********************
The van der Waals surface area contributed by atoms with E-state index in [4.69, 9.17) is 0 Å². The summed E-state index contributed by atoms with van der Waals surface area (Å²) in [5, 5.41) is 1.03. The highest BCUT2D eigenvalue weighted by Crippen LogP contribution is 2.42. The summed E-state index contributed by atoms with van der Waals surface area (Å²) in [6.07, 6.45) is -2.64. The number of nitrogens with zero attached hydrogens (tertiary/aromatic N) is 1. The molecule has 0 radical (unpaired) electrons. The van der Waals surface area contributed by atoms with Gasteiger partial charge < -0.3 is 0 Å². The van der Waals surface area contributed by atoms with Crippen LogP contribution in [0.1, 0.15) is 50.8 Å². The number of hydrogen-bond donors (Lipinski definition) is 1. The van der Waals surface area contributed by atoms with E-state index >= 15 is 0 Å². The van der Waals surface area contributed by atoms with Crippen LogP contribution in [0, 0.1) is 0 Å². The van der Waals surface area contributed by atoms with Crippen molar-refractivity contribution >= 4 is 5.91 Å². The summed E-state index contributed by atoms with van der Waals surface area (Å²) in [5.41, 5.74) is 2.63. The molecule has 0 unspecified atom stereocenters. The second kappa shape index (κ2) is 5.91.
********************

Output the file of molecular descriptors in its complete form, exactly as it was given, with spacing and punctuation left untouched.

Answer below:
The van der Waals surface area contributed by atoms with E-state index in [4.69, 9.17) is 0 Å². The summed E-state index contributed by atoms with van der Waals surface area (Å²) in [5, 5.41) is 1.03. The highest BCUT2D eigenvalue weighted by Crippen LogP contribution is 2.42. The summed E-state index contributed by atoms with van der Waals surface area (Å²) in [6.07, 6.45) is -2.64. The number of nitrogens with zero attached hydrogens (tertiary/aromatic N) is 1. The molecule has 0 radical (unpaired) electrons. The van der Waals surface area contributed by atoms with Gasteiger partial charge < -0.3 is 0 Å². The van der Waals surface area contributed by atoms with Crippen LogP contribution in [0.1, 0.15) is 50.8 Å². The number of hydrogen-bond donors (Lipinski definition) is 1. The van der Waals surface area contributed by atoms with E-state index >= 15 is 0 Å². The van der Waals surface area contributed by atoms with Crippen LogP contribution in [0, 0.1) is 0 Å². The van der Waals surface area contributed by atoms with Crippen molar-refractivity contribution >= 4 is 5.91 Å². The summed E-state index contributed by atoms with van der Waals surface area (Å²) in [5.41, 5.74) is 2.63. The molecule has 0 unspecified atom stereocenters. The second kappa shape index (κ2) is 5.91.